Hello lovelies! I am quite excited to share with you all my new post series and latest fashion-related endeavor: a vintage capsule wardrobe! Over this next Autumn/Winter and Spring/Summer, I am planning and hoping to entirely switch over my wardrobe to almost strictly vintage-inspired styles. It’s been far too long since I’ve made myself and worn retrospective clothing, and it feels so refreshing to finally be pushing myself to wear one style of fashion and attempt a cohesively practical, though marvelously old-fashioned wardrobe. But I get ahead of myself; let me back up a little.
You know that feeling of, “So many clothes, but nothing to wear!”? That’s the way I feel when I look in my closet. And I know from the many blog articles floating around in the blogosphere, that many of you too struggle with this dilemma. It makes you feel like you’re being sucked into a whirlpool of clothing, and the only way to get out is to throw everything away and start afresh. But what happens when you do all of that, but don’t try and reform what caused you to get there in the first place? For me, I was trying to appease both my love of vintage and modern styles, and attempting to mix the two. But as more and more clothing collected in my closet from this frame of mind and style, the more I found that I have too much, and thus nothing to wear! I’m a little tired of pulling inspiration from both sides (vintage and modern) equally, and I want to experiment more in my first fashion-love: vintage.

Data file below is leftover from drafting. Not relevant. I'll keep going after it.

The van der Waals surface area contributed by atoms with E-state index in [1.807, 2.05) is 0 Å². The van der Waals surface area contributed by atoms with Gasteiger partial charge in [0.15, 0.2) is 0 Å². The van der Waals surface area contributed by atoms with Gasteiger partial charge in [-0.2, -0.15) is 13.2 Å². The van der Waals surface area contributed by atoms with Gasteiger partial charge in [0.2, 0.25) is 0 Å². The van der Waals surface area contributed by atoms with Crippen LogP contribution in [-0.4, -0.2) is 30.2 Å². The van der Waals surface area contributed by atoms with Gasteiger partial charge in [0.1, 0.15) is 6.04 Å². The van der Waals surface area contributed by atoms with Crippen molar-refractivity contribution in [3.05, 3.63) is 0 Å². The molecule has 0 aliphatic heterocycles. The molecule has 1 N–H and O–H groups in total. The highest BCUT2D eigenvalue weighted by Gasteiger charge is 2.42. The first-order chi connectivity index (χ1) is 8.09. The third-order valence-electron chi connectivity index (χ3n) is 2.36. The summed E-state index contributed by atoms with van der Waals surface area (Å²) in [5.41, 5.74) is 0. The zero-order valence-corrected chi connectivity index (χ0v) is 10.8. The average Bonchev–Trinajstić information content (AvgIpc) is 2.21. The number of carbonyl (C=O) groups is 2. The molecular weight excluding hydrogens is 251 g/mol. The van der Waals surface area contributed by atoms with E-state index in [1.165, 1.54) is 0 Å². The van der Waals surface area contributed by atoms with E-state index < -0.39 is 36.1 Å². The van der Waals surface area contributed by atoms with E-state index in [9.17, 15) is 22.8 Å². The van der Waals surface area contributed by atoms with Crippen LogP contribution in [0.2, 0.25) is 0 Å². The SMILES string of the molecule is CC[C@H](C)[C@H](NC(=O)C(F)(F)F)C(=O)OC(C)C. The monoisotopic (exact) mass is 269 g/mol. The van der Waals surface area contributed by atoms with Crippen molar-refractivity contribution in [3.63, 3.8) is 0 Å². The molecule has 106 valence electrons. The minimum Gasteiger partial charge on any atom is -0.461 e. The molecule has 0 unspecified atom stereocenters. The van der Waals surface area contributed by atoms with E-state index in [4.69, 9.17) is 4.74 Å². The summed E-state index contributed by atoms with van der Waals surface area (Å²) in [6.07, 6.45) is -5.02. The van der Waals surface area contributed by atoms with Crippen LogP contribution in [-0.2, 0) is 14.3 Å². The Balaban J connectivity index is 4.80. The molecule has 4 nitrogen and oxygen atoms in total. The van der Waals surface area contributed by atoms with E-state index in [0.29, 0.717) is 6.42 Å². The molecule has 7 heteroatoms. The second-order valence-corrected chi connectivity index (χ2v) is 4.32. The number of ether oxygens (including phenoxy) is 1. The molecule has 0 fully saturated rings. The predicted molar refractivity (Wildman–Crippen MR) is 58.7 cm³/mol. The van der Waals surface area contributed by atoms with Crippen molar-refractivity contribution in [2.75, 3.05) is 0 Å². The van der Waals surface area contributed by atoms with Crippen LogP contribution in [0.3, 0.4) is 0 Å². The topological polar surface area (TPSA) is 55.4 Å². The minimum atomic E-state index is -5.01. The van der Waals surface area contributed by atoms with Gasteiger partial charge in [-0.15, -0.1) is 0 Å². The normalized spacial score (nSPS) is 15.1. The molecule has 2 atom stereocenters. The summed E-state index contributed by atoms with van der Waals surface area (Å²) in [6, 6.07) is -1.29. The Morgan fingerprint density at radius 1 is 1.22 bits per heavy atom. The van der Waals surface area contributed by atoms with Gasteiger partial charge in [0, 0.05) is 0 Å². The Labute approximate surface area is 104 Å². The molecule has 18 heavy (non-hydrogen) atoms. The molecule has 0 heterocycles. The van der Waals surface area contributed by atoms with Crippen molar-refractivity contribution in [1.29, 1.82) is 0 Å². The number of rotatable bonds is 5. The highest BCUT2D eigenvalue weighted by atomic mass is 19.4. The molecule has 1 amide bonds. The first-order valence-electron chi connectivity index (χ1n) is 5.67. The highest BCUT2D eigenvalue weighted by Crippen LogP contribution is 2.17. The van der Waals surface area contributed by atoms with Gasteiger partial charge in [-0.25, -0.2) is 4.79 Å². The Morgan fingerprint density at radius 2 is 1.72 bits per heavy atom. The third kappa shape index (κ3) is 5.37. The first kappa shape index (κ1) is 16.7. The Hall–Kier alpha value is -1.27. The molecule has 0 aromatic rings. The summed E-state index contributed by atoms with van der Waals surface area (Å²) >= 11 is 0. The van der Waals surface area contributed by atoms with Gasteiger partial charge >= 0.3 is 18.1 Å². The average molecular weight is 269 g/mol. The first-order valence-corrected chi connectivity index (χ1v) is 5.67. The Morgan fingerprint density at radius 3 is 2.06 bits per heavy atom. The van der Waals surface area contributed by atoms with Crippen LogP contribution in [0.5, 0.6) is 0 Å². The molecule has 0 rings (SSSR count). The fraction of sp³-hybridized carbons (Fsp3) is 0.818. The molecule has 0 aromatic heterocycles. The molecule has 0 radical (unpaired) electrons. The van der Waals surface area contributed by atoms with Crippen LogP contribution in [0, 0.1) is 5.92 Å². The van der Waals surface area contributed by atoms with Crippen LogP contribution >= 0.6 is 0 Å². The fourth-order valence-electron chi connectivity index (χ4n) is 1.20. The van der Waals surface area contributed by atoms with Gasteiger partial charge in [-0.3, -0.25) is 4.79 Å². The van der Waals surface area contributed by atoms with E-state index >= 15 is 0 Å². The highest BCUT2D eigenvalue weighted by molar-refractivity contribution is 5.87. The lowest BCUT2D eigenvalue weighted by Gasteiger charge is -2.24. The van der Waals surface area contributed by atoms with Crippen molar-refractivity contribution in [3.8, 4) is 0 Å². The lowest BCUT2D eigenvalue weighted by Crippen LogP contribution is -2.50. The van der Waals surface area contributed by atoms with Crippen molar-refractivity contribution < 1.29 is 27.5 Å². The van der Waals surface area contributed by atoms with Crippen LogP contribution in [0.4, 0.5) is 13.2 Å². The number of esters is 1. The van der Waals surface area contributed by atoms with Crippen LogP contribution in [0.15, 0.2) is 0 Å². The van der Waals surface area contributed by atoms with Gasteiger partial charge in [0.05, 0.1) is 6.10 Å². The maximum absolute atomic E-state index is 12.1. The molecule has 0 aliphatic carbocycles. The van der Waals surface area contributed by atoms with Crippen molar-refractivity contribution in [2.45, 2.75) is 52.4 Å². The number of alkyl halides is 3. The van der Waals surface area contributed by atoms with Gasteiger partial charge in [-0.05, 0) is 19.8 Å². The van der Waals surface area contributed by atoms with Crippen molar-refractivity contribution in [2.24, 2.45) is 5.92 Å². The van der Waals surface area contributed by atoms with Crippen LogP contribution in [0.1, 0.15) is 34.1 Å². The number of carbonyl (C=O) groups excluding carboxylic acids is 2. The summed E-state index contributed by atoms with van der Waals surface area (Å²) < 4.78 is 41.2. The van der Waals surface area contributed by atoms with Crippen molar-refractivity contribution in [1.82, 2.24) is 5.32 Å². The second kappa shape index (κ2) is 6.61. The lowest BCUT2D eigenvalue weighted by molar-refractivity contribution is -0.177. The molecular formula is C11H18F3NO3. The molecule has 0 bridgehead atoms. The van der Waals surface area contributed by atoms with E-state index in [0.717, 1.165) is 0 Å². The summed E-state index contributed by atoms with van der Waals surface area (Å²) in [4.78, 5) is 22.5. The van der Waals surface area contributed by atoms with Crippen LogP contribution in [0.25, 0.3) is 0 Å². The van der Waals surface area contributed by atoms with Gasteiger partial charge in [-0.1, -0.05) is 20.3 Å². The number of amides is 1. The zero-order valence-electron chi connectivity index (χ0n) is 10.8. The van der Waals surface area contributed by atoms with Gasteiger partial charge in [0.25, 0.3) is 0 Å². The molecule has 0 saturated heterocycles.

But why vintage? I have a few key points that I’m founding my logic on:
- Vintage women’s fashion is almost 100% feminine. It seems that no matter how you slice it, there is always a silhouette, design, print, you name it! It flatters and accentuates a lady’s “lady-ness”; and I love that.
- It’s practical. Although, no it may not be as accessible today as it was back then, for me it is still attainable (read: sewing!). And every style of clothing that the women before us wore for everyday clothing and dressy/formal wear is just as practical and wearable today. No buts. Besides, I’ve never been one to shy from turning heads with what I wear, as long as it’s for the right reason. 😉
- You can’t do real vintage-inspired without the quality factor. This point is a bit more of a challenge to achieve, but one that I am eager to meet! The thought of clothing, shoes, purses, etc. that are of high-quality materials gets me so excited. This factor also gives me a guideline to help me spend my money on the most worth-while products.